Inspired by Libraries

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Thursday’s Children Blog Hop

This week, my 12-year-old son told me he needed to go to the library to pick out a non-fiction book for a report. He said, “It has to be a REAL book, not kids’ book with a ton of pictures.” That meant we had to venture into the adult non-fiction section.

This is kind of a slippery slope for me. Whenever I innocently ‘browse’ the non-fiction section, I get sucked in. There are way too many cool topics I want to read about. I could spend hours hopping around the stacks, checking out various titles and getting inspiration for my writing.

After we spent a little while browsing (mostly in the areas of science and current events), my son’s stack of ‘maybes’ included books on the following topics:

  • A “body farm,” where scientists study forensics by observing how dead bodies decompose naturally.
  • The fight against deadly diseases like West Nile Virus and Ebola, based on first person accounts from the CDC.
  • The looming fresh water crisis that America will face in the 21st century
  • A study on how brain synapses create and maintain personality
  • An historical study of the evolution of poisons and the development of forensic science in early 20th century New York.

7054123My son decided to choose the deadly disease book, but I checked the rest out. I figure I’ll look through them over the next few weeks, jotting down any ideas for future stories. I already started the last one on the list (The Poisoner’s Handbook) and it’s proving to be a great read.

I know the Internet is a helpful tool for research, but, to me, nothing beats spending an hour in the library and ‘discovering’ books. The best part is, I can take a huge pile of them home for a month, at no cost.

I’ve used the library for lots of other resources as well: illustrated books of fairy tales, audiobooks for road trips, DVDs, CDs, and writing magazines. When my kids were little, we went to the library on a regular basis, especially on cold winter days. The kids would pick out a huge stack of picture books and we’d curl up in a cozy chair and read the stories out loud.

 What’s your favorite thing about the library? 

If you’d like to join the Thursday’s Children Blog Hop, or see what’s inspiring everyone else, click here to enter your link and view the list of blogs.

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11 Responses to Inspired by Libraries

  1. Cool books! It’s true for me too, that non-fic often plays a pretty big role in terms of inspiring my work. Off the top of my head that would include the book “Notes on a Lost Flute: A Field Guide to the Wabanaki” and the U of VA online Salem witchcraft papers (transcribed from original 17th century documents).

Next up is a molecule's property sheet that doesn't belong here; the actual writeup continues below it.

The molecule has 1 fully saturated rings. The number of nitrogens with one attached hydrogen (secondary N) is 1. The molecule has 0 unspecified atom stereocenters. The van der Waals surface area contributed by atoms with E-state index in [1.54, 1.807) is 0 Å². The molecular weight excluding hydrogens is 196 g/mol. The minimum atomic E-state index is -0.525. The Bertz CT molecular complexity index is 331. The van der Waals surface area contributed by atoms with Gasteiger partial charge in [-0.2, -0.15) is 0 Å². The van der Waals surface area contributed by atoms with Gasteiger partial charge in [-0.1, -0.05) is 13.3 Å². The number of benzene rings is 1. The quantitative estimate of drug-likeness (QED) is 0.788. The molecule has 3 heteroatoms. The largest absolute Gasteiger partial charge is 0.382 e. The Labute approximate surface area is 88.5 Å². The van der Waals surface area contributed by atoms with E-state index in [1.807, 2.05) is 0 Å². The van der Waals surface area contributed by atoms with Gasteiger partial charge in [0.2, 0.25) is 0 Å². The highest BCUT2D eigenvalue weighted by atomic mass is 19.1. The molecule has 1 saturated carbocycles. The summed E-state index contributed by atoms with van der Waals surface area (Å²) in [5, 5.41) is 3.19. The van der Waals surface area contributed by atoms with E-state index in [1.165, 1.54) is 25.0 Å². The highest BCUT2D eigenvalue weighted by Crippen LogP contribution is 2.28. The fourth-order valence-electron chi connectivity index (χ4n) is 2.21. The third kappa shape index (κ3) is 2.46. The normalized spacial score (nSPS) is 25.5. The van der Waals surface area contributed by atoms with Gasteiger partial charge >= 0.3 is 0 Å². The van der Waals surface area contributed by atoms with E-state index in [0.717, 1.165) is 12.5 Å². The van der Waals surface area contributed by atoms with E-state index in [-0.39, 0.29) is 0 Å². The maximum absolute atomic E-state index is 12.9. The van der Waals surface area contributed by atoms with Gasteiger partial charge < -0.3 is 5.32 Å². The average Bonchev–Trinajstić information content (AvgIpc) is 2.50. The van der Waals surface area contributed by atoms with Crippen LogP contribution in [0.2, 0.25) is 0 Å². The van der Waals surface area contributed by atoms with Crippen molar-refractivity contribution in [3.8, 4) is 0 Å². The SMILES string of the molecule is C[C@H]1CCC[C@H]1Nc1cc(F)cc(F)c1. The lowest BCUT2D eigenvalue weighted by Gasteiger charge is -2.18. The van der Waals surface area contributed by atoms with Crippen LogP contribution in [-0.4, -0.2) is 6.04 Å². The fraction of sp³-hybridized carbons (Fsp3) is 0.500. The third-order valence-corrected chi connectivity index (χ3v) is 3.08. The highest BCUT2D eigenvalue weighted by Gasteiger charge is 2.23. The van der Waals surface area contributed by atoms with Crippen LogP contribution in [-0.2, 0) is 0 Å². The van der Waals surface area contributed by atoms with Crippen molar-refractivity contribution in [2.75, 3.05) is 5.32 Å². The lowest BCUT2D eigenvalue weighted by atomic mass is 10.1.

2. Oooooh, I ADORE the library! We go once a week, and generally have a stack of pre-orders to pick up, and then my girls get to browse and pick 2 books each. We speak (and read) Spanish at home, so it’s essential for us to pick up some books in English for the culture as well as language. It’s incredible how many books there are about the first day of Kindergarten! We are currently devouring as many as we can get. 🙂

  3. My kids love the library. We go every other week, and they talk me into more books each time. Plus it allows me to read way more YA/MG books than I would if I had to buy them all. I don’t often just browse through the books, but now maybe I will, particularly if I’m looking for a story idea. If you write something that involves poison, I want to read it!

    • casacullen says:

      I love taking YA & MG books out of the library – and since the librarians know I have kids, they don’t realize that half the time those books are for ME!

  4. Alana Terry says:

    I love our library too. I can’t imagine life without it. It has enriched our lives so much, especially my boys. I can’t imagine trying to raise and teach them without the library right around the corner!

  5. Mia Celeste says:

    Oh, I think I want to get this book. I just finished a book on corpses called Stiff: The Curious Lives of Human Cadavers. It was funnier than you’d think–the author is intrepid and witty. I was surprised how much I laughed as I learned lots of creepy, morbid stuff.

    http://www.miaceleste.com/?p=298

  6. casacullen says:

    So far, this book is fascinating! Lots of cool info about poisons, plus the crooked politics of early 20th century NYC.

  7. This may sound silly, but I’ve gotten so used to buying my books for Kindle. Now that I work in a place that I can’t have an electronic device with me, I started to buy physical books again. I was trying to avoid this since I don’t have a lot of space to store them, and I usually don’t read books more than once. My boyfriend and I were puzzled over what to do, saying “Wouldn’t it be nice if there was a place where you could swap books for free so you didn’t have to keep buying them?” No word of a lie. We actually said this to each other. It was several minutes before the idea of an actual LIBRARY occurred to us (Slaps own forehead). It is now my new favourite (rediscovered) place 🙂

  8. Pat Esden says:

    I’m like this with museums. Well, a trip to a museum usual leads me to research at the library and then to buy books too. Sucked in is the right word for it 😉

  9. Dannie Morin says:

    It is shameful how long it has been since I actually went to a library. After reading this I definitely need to get back. Good post, Carla!

    Dannie @ Left to Write

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